‡Like other tertiary education, medical school in Japan begins immediately after graduation from high school, but lasts 6 years [9].

We did not obtain religious information from the study participants in the interest of protecting their privacy. However, it is reasonable to assume that this had no significant effect on the data due to most Japanese being atheist.

1) The perception of education as having a low priority

In total, 14 out of 25 students stated that teachers tended to not infrequently ignore scheduled times for classes or canceled lectures without prior notice, which served to demotivate medical students. While some students accepted and tolerated a certain amount of laziness due to teachers' being busy with other work, they fervently appealed for giving notice in advance and not wasting students' time.

"When they come, they seem to be running late for some other engagement, and make do with some brief handouts and a 10-minute lecture, after which they promptly leave, saying, 'you are dismissed.' "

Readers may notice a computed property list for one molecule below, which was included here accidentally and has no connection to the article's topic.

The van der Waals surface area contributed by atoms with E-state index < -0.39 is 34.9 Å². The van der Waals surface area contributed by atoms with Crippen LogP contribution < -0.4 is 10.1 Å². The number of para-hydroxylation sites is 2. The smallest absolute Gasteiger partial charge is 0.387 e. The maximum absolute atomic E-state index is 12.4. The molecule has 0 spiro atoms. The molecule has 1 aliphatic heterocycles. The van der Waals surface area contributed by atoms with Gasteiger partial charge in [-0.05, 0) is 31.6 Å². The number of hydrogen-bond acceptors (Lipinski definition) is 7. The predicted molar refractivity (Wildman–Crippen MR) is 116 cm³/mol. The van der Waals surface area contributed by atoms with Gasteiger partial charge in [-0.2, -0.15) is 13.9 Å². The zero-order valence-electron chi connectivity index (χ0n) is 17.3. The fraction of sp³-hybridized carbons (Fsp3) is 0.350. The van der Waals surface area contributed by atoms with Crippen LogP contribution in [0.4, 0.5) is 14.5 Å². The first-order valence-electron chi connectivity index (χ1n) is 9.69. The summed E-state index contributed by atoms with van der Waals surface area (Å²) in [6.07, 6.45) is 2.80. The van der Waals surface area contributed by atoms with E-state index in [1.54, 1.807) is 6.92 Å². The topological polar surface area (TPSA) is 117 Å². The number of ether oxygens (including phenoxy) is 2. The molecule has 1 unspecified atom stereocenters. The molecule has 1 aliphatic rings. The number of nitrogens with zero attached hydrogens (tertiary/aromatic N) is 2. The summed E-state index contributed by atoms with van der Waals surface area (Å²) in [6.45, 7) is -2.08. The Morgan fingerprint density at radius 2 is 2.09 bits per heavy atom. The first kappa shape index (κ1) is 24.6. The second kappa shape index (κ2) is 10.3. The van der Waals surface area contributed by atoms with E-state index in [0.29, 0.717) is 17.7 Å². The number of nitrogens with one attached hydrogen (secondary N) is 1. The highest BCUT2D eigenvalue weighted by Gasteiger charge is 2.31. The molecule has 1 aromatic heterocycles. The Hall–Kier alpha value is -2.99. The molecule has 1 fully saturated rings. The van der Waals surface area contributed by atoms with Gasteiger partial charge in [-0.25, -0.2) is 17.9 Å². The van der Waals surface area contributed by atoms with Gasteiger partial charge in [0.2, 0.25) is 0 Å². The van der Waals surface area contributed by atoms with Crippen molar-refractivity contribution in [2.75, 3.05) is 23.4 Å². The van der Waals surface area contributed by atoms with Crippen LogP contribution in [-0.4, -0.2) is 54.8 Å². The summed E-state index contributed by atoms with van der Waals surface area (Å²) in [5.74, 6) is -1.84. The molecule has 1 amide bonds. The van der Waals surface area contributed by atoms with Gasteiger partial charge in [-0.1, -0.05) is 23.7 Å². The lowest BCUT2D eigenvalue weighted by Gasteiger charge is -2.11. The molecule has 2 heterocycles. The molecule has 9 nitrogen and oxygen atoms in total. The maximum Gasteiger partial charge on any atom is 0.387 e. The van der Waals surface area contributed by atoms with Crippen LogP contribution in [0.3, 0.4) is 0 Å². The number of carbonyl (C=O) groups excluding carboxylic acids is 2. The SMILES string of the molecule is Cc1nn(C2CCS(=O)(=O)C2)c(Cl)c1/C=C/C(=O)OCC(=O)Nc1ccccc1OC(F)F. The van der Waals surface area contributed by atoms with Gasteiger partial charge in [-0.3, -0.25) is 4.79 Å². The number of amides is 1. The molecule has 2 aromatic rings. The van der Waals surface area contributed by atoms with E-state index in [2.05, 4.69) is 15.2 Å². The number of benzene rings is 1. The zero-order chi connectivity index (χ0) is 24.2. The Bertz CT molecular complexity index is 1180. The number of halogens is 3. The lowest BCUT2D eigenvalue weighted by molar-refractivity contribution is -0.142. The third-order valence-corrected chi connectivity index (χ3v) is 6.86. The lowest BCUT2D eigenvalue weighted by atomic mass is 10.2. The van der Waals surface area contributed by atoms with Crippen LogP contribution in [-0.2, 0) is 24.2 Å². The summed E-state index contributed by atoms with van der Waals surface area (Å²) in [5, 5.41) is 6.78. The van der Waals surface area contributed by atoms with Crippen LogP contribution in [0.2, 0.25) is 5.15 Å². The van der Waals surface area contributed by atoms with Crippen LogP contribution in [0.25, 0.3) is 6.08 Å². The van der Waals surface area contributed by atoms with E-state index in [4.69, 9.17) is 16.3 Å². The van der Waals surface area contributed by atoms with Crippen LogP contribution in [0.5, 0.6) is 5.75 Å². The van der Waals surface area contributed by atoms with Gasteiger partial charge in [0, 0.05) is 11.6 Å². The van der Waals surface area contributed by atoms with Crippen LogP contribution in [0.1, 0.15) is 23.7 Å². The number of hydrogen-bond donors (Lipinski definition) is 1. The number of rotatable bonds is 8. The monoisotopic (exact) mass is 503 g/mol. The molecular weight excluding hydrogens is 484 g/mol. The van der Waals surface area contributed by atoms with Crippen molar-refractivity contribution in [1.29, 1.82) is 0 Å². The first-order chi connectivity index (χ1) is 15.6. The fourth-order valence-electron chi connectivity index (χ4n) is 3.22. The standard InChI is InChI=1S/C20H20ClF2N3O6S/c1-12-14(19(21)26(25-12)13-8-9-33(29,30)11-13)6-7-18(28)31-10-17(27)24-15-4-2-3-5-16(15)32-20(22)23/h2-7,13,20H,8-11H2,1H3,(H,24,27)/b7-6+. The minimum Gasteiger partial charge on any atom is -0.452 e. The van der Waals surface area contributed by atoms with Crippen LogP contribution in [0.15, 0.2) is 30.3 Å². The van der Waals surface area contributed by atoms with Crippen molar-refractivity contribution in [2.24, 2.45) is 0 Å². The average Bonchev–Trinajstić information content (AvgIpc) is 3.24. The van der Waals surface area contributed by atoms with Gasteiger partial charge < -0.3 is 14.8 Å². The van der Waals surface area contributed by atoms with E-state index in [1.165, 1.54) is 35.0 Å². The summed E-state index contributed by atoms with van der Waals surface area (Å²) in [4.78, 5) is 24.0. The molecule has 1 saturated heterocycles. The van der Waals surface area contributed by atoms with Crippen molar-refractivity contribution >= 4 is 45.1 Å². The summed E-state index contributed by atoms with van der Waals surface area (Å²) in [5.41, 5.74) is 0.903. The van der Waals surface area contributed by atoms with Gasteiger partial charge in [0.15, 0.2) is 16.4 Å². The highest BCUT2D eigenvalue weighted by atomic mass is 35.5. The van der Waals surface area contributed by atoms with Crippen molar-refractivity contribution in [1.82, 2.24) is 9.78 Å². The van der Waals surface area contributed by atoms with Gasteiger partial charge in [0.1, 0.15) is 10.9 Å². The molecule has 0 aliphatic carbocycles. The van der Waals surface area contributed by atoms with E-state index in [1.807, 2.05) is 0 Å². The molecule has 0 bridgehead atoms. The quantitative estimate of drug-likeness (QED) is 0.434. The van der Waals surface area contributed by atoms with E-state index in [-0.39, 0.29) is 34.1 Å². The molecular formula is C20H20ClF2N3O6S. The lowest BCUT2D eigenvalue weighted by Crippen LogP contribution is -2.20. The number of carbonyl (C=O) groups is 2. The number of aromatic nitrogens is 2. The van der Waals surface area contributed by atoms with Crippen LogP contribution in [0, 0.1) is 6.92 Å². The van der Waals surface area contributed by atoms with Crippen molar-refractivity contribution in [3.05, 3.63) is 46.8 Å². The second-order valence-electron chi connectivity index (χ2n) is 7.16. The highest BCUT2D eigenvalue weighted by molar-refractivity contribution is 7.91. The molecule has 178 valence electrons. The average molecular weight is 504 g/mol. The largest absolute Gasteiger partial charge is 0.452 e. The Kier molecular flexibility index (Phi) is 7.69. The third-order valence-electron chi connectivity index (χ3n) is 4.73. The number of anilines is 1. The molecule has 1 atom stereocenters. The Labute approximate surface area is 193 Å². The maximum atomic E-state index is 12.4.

2) The prevalence of positive/negative role models

Most (20/25) medical students mentioned the positive or negative effect of mentors, which clearly illustrates a powerful influence. Some students (17/25) asserted that teachers' enthusiasm inspired them and even affected their career choice and development as doctors. Conversely, others (8/25) reported that negative role models had effectively demotivated the learners, which seemed to affect students more strongly than positive role models. As an example of what behavior demotivated students, one of the interviewees offered the testimony that a classmate attended only the final lecture, yet was penalized in no way whatsoever.

"Some doctors taught us both conscientiously and enthusiastically. They gave us detailed instructions that were most useful to us as learning aids. They served as a good model, and both impressed and motivated us."

3) The persistence of hierarchy and exclusivity

15 of the 25 medical students mentioned that they were treated unfairly for no other reason than their lower position in the ward. There were also numerous mentions of senior staffs' verbal abuse and vilification of other departments or institutions, causing a serious deterioration in the relations of interdisciplinary or multidisciplinary teams.

"They keep telling everyone awful stories about other departments and colleges. They have convinced themselves that theirs is the best way of doing anything. I'm totally sick of hearing about it."